What a joy to wake yesterday to the dulcets of Mr Tony Blair, who went on Andrew Marr's BBC1 show on a rare visit to the land of his birth to chat about Egypt. If a little drawn from the relentless grind of sprinkling peace over the Middle East, Mr Tony nonetheless seemed enviably relaxed, and no wonder. Andrew is an interviewer on whom he can always rely not to ask impertinent questions ... such as what on earth will the ex-PM do now for freebie holidays?
Although he seems to have downgraded his adoration for Hosni Mubarak, whom a fortnight ago he lauded as "immensely courageous" and "a force for good", the two were once so close that the dictator put at the Blairs' disposal the Sharm El Sheik residence to which he fled on Friday.
Although graciously accepting that dictator's hospitality did Mr Tony only credit, he can hardly go there again. Nor will he and Cherie be spending any languid weeks aboard Silvio Berlusconi's yacht, at least while the Italian Stallion – and whoever guessed he might be a bit of a rotter? – faces trial for underage sex. Not even Harold Wilson showed such exquisite judgment in choosing his friends. That he should be punished for that by having to pay for his own hols is nothing less than an obscenity.
* There is a ray of hope, however, so long as he is willing to downgrade to the B&B in Battle owned by Stan Rosenthal. One of the last surviving Blairite champions, it was Stan who complained to the BBC about Jeremy Paxman's reference to the Iraq war being justified with "lies"; and Stan who took a full-page New Statesman ad demanding a fair hearing for him from the Chilcot inquiry. There are so few of us true believers left that you'll excuse the plug for a compadre. Stan's B&B (grade 2 listed) boasts a suite in the annex above the art gallery. Battle, meanwhile, has no plans whatever to twin itself with The Hague.
More depressing is the championing of the English Defence League by Richard Desmond's Daily Star. What saddens here that in permitting this elegance, Richard formally relinquishes any hope of an overdue honour. All that questing for respectability – the charidee work for Jewish Care, selling his juicier mags, buying Channel 5 – and no longer the sniff of so much as a piddling CBE. The earthly price for integrity can be prohibitive, as other noble souls have learned, and its reward delayed until the next life.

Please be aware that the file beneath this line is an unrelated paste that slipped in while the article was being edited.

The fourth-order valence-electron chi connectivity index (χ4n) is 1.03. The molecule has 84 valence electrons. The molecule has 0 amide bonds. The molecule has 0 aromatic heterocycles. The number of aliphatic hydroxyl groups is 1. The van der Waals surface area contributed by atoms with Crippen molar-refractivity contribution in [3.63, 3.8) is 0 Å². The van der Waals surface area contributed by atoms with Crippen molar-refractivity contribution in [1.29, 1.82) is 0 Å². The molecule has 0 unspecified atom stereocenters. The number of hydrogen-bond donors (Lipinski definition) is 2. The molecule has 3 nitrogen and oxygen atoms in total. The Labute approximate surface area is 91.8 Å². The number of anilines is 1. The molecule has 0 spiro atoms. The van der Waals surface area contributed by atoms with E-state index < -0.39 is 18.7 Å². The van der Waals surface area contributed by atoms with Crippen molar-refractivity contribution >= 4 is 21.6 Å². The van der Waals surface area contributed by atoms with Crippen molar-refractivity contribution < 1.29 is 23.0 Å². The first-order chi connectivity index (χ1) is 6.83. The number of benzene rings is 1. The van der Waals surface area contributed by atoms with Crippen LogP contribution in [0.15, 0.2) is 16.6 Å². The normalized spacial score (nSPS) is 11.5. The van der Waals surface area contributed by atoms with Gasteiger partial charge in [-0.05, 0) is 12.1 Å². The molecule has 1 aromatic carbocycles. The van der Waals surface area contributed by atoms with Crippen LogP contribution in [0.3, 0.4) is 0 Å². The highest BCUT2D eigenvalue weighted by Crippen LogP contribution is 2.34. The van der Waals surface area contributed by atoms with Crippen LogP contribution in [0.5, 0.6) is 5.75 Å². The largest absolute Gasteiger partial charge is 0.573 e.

* Anyone offended by the taunting of disabled Tory MP Paul Maynard by Labour members should read Michael White's splendid blog on the Guardian website. Much like Armchair Field Marshall the Lord Aaronovitch, Mike is absolutely the last hack to take a tone of dismissive, I'm-the-only-adult-in-town superiority. So when this voice of common sense dismisses outrage at the mocking of cerebral palsy as "too pious" ... I think we'll all feel pretty chastened by that.
* So will the News of the World, which yesterday ran a leader about discrimination in the Commons that might have appeared verbatim in this paper. "We measure our worth by the dignity with which we treat others," concludes this sinner that repenteth. "Not by cheap and vile sniggers at their expense." All right, we know Rupert is desperate to rebrand in the cause of snaffling that 100 per cent stake in BSkyB, but no need to lay it on quite so thick. Too pious by three quarters.
* I am depressed to read of my old schoolmate Matthew Freud's involvement in another party spat. Within a year of smearing chocolate cake over Hugh Grant's shirt, Matthew threw a martini over London Evening Standard editor Geordie Greig at a pre-Bafta bash, in umbrage at reporting of the proposed sale of wife Elisabeth Murdoch's production company Shine to her father's News Corp. Thankfully, there is a berth available in brother-in-law James Murdoch's Wapping anger-management support group. It's done wonders for James and Rebekah Brooks, and Matthew should claim that place forthwith.